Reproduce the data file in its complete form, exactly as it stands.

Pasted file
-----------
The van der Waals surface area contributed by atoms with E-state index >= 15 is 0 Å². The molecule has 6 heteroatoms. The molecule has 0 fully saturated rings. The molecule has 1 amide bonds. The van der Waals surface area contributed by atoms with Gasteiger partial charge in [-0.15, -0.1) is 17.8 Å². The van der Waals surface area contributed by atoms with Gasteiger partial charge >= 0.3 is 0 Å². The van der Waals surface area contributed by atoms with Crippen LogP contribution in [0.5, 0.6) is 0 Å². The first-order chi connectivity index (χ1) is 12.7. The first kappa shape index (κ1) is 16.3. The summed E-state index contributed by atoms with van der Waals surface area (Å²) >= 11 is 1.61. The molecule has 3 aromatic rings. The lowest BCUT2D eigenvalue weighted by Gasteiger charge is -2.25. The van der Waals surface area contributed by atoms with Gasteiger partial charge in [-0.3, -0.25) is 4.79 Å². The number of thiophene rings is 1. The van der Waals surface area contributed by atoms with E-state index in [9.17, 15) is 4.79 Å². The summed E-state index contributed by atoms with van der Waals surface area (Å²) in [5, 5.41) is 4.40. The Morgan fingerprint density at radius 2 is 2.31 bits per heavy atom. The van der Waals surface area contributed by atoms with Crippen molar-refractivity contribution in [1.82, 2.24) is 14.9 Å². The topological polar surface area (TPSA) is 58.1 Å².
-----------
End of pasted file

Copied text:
The van der Waals surface area contributed by atoms with E-state index >= 15 is 0 Å². The molecule has 6 heteroatoms. The molecule has 0 fully saturated rings. The molecule has 1 amide bonds. The van der Waals surface area contributed by atoms with Gasteiger partial charge in [-0.15, -0.1) is 17.8 Å². The van der Waals surface area contributed by atoms with Gasteiger partial charge >= 0.3 is 0 Å². The van der Waals surface area contributed by atoms with Crippen LogP contribution in [0.5, 0.6) is 0 Å². The first-order chi connectivity index (χ1) is 12.7. The first kappa shape index (κ1) is 16.3. The summed E-state index contributed by atoms with van der Waals surface area (Å²) >= 11 is 1.61. The molecule has 3 aromatic rings. The lowest BCUT2D eigenvalue weighted by Gasteiger charge is -2.25. The van der Waals surface area contributed by atoms with Gasteiger partial charge in [-0.3, -0.25) is 4.79 Å². The number of thiophene rings is 1. The van der Waals surface area contributed by atoms with E-state index in [9.17, 15) is 4.79 Å². The summed E-state index contributed by atoms with van der Waals surface area (Å²) in [5, 5.41) is 4.40. The Morgan fingerprint density at radius 2 is 2.31 bits per heavy atom. The van der Waals surface area contributed by atoms with Crippen molar-refractivity contribution in [1.82, 2.24) is 14.9 Å². The topological polar surface area (TPSA) is 58.1 Å².